The BBB is a voluntary organization that allows businesses to join for their support and input, or not. The BBB allows consumers to file complaints on any business and offers to arbitrate the complaint in order to settle any disputes. The process is entirely voluntary, and it works well. Since its founding in 1912, the endorsement of the BBB has become a mark of a business in good standing and is trusted by the majority of consumers in the US. A clean record with the BBB instills confidence in potential customers, and a bad record of unresolved incidents with the BBB often steers customers away. It operates outside of government legislation, as well as the courts, and its impact on how businesses operate is very significant. Businesses are not legally bound by enforcement of BBB’s rules or arbitration decisions, but they certainly pay attention to them and follow them. Additional voluntary organizations would likely form in the absence of regulations. Such organizations could be approached to even work to the benefit of environmental and employment concerns.
Another, more costly, method is the court system.
Through civil court, people are able to manipulate business behavior – be it prevention of fraud, environmental pollution, aggression against rights, etc. This is not a desirable means of taming the beasts, but it is effective, and provides for an environment typically more conducive to open markets than does government regulation. The effect can be very similar to regulation by restricting business behavior through common law and past judicial opinions, but those opinions can be constantly tested by businesses and the public alike. These litigious actions against businesses cause them to modify their behavior by creating additional costs that cut into profits. As long as both parties in these actions have exposure to risk of loss in losing their case, then litigation can work as a means to control unwanted business behavior. And that is the crucial part – in order to avoid abuse by lawyers and people looking to file nuisance law suits, there must be a financial risk to them when they lose.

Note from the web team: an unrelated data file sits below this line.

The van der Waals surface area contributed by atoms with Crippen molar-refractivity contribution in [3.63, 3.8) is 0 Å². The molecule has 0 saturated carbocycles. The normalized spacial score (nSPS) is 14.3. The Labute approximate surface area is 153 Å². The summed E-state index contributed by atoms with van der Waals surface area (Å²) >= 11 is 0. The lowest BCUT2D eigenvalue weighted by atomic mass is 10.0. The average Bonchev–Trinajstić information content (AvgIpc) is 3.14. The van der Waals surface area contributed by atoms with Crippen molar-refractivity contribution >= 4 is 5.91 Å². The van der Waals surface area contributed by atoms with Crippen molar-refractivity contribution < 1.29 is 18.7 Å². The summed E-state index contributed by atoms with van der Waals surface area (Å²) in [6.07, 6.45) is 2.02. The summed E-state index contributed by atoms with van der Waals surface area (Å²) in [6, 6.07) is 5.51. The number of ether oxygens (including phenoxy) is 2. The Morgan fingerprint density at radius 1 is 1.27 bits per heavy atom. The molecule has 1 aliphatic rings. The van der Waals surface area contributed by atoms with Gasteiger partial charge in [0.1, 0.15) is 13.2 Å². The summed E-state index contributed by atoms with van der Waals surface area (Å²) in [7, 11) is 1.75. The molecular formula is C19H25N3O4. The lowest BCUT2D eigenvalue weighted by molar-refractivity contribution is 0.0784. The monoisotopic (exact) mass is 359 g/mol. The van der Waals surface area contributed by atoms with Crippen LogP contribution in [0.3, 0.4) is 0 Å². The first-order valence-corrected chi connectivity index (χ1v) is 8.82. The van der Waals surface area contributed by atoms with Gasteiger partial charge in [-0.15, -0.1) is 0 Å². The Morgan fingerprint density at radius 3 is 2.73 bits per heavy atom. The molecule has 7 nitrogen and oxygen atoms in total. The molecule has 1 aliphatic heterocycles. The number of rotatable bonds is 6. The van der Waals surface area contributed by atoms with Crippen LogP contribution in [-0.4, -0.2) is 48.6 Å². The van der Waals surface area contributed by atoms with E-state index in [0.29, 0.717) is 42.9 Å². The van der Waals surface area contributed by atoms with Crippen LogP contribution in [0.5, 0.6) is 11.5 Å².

Public protests and boycotts are also an effective means of asserting the concerns of the public toward businesses. These also affect relationships with new customers and the potential for decreased revenues. When the food of profits are lost, the creatures that are businesses will do what is necessary to get the food they desire.
There are many means of voluntary actions to tame business actions. Regulations are typically redundant in their effectiveness, and the costs of enforcing those regulations is greater than voluntary means of enforcement. Not all regulations must be removed at once; but every lost regulation represents a new benefit for all. The greater the freedom from government toward business, the greater the freedom of individuals. Relationships between businesses and their customers become more open, as does a business’ relationship with its employees. The cost savings incurred by decreasing regulations find their way into a stronger economy, which benefits all.